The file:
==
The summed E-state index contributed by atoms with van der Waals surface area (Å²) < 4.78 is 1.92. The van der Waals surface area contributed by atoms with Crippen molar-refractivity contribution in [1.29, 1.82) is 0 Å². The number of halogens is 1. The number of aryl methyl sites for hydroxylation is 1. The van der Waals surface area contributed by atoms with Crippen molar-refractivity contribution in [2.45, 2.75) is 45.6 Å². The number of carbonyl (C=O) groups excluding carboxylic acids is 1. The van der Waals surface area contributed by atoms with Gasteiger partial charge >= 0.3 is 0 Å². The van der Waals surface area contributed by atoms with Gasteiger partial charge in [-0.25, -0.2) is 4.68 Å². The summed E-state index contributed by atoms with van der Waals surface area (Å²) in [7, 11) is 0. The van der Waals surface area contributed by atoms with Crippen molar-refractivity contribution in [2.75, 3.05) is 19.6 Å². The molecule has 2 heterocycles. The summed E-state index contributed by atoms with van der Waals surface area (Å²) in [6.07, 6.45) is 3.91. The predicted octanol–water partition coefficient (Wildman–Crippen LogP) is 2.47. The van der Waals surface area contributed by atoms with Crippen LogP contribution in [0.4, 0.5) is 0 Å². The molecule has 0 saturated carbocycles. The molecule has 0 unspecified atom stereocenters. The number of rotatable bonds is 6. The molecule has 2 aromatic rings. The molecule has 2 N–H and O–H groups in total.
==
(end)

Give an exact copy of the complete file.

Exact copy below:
The summed E-state index contributed by atoms with van der Waals surface area (Å²) < 4.78 is 1.92. The van der Waals surface area contributed by atoms with Crippen molar-refractivity contribution in [1.29, 1.82) is 0 Å². The number of halogens is 1. The number of aryl methyl sites for hydroxylation is 1. The van der Waals surface area contributed by atoms with Crippen molar-refractivity contribution in [2.45, 2.75) is 45.6 Å². The number of carbonyl (C=O) groups excluding carboxylic acids is 1. The van der Waals surface area contributed by atoms with Gasteiger partial charge >= 0.3 is 0 Å². The van der Waals surface area contributed by atoms with Gasteiger partial charge in [-0.25, -0.2) is 4.68 Å². The summed E-state index contributed by atoms with van der Waals surface area (Å²) in [7, 11) is 0. The van der Waals surface area contributed by atoms with Crippen molar-refractivity contribution in [2.75, 3.05) is 19.6 Å². The molecule has 2 heterocycles. The summed E-state index contributed by atoms with van der Waals surface area (Å²) in [6.07, 6.45) is 3.91. The predicted octanol–water partition coefficient (Wildman–Crippen LogP) is 2.47. The van der Waals surface area contributed by atoms with Crippen LogP contribution in [0.4, 0.5) is 0 Å². The molecule has 0 saturated carbocycles. The molecule has 0 unspecified atom stereocenters. The number of rotatable bonds is 6. The molecule has 2 aromatic rings. The molecule has 2 N–H and O–H groups in total.